What did I learn by bringing my mother to see Watchmen? I learned that the movie only really holds up if you like the comic. It only even seems passible if you already know what's going on, and who these people are supposed to be. After explaining countless things to my mother over dinner she was open to the idea of reading the comic, and could see where this film was a wimpy excuse for it. 

Ultimately, Watchmen is a crippled film using its source material as a wheelchair. It fails in the sense that it will never, ever separate itself from the books on which it draws its story. It is different from other comic book films in the sense that, while Superman, Spider-Man and other heroes have established, iconic mythologies, these characters exist only within the context of this single, finite story. 

Basically, if you want my opinion, they should have made a mini-series. 



  1. Mike took his mommy to the movies. Ha ha!

  2. You said it before I could: Shoulda been a mini-series.

    I'll probably wind up seeing this film at some point, though I'll probably wait for Netflix. Seeing 300 was enough of a hint as to what to expect here. Your review confirmed just about every suspicion I had.

  3. Brilliant review. At least my cursory stab at it revealed that we both identified the same "best actor." I agree with nearly all your points. The fanboy factor is a catch-22: remain faithful to the comic, you lack artistic vision; blaze your own trail, you forsake the author and his canon. I tend to give anyone who takes on the mantle of adaptation the benefit of the doubt. And you should be able to tell from my mini-review that I've never read the comic.

    One good thing about the movie: it serves as an introduction to Alan Moore's characters for a much wider audience. Call it the Fight Club Effect: had it not been for Chuck Palahniuk and David Fincher, I'd never have discovered one of my favorite bands: the Pixies. I know I'm much more likely to seek out the comics now, after seeing the movie. That has to be worth something.

    Speaking of soundtracks, I laughed at your take. I did think many of the choices were trite, but I could see where they were going, and how they tried to place the film in the quasi-appropriate historic context. Somehow I feel that applying any Dylan or Cohen song in this day and age, to any film, would be considered ironic regardless of the director's intent.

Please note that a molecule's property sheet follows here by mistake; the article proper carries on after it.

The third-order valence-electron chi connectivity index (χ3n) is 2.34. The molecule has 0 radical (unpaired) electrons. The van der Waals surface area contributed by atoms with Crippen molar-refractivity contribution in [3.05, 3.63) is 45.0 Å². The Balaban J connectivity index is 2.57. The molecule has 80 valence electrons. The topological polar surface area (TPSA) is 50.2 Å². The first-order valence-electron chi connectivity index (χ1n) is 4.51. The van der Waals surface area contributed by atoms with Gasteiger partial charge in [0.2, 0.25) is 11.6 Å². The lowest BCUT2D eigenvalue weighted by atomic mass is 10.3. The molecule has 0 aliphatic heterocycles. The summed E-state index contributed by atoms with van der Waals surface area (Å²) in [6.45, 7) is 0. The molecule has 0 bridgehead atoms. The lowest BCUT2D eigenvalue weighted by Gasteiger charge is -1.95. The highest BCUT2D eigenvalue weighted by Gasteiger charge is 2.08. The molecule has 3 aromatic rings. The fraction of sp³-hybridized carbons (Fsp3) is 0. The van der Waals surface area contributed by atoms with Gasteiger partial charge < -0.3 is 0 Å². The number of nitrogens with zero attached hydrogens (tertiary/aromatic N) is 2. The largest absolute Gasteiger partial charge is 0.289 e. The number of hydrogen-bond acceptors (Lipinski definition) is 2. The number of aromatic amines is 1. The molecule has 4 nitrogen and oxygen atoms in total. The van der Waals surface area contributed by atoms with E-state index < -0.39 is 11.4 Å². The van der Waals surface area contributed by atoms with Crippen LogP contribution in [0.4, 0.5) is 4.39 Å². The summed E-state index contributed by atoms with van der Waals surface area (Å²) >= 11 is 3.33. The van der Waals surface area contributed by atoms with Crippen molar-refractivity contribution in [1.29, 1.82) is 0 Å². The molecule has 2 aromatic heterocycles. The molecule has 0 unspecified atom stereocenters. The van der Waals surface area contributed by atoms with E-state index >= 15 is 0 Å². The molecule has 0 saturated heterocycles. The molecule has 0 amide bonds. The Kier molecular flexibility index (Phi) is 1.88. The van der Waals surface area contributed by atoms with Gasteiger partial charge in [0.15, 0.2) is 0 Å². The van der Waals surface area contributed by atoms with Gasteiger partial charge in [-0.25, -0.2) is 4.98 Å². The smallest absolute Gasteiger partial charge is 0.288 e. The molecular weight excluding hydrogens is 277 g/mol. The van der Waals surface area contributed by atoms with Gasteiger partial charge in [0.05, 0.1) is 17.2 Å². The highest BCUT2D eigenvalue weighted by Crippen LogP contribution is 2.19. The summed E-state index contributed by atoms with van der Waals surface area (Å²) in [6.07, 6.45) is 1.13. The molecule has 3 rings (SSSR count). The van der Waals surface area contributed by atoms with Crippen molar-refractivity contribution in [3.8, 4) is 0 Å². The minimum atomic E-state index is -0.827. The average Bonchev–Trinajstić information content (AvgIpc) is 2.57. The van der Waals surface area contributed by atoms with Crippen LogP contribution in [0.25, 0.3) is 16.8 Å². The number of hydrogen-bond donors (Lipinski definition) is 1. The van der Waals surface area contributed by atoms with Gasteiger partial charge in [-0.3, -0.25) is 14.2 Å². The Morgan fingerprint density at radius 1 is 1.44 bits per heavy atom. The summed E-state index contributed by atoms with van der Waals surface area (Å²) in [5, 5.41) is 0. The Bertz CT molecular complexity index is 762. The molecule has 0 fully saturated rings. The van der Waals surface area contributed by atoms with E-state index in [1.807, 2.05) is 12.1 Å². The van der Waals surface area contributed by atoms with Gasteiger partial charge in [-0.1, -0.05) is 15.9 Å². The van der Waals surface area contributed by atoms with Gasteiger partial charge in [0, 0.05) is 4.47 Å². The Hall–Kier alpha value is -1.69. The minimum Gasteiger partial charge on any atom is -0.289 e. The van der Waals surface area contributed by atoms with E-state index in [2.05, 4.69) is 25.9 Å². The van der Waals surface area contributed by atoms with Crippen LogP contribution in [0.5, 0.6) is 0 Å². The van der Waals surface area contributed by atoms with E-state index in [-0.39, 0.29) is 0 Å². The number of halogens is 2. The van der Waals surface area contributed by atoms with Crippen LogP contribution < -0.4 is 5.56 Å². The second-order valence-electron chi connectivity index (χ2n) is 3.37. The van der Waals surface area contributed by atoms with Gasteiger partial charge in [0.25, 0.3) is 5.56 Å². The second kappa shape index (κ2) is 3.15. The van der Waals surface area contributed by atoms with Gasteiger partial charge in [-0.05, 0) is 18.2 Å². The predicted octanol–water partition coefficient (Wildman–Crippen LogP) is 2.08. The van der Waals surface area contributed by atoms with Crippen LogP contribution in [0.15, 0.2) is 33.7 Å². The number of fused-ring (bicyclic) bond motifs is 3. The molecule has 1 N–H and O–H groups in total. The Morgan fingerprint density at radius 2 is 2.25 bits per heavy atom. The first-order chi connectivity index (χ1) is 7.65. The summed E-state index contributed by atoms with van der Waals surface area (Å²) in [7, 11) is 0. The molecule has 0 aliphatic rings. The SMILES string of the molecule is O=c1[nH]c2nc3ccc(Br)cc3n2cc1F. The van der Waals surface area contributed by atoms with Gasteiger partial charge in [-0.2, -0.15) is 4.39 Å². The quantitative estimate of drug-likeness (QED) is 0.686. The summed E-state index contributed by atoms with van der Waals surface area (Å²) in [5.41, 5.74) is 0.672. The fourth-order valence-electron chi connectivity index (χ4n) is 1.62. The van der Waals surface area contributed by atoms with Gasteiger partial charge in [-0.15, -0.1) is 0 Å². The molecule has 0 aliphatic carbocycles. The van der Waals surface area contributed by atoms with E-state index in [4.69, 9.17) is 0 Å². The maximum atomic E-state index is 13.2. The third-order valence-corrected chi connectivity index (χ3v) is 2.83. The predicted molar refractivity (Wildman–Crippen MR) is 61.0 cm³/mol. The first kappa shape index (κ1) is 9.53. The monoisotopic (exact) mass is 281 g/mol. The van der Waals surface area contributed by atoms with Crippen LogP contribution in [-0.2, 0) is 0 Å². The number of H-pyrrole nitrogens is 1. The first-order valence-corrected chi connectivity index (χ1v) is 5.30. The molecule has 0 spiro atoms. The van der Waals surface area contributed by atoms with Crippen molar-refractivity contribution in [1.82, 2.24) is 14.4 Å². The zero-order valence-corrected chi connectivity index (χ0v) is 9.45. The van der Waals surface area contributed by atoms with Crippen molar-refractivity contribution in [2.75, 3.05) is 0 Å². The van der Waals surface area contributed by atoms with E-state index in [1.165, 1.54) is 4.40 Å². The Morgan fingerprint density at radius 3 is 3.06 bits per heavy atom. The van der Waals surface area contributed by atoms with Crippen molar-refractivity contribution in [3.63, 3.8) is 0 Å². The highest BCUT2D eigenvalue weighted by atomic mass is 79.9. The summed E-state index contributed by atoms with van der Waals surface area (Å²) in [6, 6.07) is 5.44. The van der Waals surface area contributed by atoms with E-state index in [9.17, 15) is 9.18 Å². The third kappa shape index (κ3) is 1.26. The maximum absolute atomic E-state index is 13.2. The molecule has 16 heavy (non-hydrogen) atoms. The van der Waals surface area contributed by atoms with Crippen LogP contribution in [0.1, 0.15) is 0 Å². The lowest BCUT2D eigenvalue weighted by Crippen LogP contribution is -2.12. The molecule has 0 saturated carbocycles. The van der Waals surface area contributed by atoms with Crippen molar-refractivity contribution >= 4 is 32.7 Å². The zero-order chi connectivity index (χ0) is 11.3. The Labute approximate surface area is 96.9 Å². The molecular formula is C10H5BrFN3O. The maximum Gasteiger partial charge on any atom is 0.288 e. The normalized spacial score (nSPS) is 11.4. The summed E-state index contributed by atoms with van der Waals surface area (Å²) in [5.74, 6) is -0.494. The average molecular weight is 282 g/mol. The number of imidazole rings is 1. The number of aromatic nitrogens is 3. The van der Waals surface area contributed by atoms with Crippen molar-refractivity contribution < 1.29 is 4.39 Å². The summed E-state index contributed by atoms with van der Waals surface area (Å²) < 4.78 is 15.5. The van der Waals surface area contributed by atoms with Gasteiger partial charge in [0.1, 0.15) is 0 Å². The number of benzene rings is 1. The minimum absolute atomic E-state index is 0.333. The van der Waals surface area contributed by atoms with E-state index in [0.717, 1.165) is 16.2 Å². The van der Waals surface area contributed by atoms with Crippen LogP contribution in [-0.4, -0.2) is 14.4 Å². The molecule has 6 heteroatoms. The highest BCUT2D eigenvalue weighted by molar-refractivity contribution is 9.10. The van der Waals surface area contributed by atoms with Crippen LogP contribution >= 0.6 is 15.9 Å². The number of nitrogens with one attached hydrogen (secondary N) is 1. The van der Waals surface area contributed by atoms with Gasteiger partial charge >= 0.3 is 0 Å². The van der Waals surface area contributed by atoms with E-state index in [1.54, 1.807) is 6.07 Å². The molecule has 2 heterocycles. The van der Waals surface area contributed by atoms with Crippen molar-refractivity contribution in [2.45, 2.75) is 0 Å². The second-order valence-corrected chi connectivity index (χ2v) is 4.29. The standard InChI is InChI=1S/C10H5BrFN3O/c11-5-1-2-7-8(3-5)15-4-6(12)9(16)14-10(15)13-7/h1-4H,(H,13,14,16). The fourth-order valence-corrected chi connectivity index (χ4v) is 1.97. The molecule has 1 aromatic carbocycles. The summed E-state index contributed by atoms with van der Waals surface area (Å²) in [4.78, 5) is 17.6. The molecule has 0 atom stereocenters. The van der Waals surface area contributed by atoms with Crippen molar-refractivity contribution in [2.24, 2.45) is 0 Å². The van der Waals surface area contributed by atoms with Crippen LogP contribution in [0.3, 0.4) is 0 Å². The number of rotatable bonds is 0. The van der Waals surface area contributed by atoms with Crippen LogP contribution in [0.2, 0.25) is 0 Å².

That said, you should _make a living_ as a film critic. You're better than most professionals.

  4. Some more thoughts: Gavin and I just had a brief conversation about this, and he added a few good insights.

    One subtle but major difference between watching a film and reading a comic book is that, while watching a film, the audience is passive, but a reading audience is active. While watching a film, an audience needs a guide to take them by the hand and escort them into the world. While reading a comic book, the audience is actively acquiring the content, and putting himself into the world.

    This doesn't mean that both forms don't need a point of reference, but that the roles of these reference points are different. In films, the protagonist must serve as "the guide," whereas this isn't always the case with novels or comics.

    In the Watchmen comic book, our point of relation to the world is in the characters of the comic-reader and the newstand man. Two characters who were essentially dropped from the film.

    Instead, the film positions the Dan and Laurie as "everymen" and hopes to use them as the audiences' point of entry.

    The more that I think about it, the more I lean towards the opinion that this should have been Rorschach's movie. His is the voice that begins and ends the comic, his is the twisted point of view that paints our world into a dystopian 1985 with a 5th-Term Nixon as President of a nation on the brink of nuclear war. His story should have been the backbone, everything else should have been secondary.... anyway....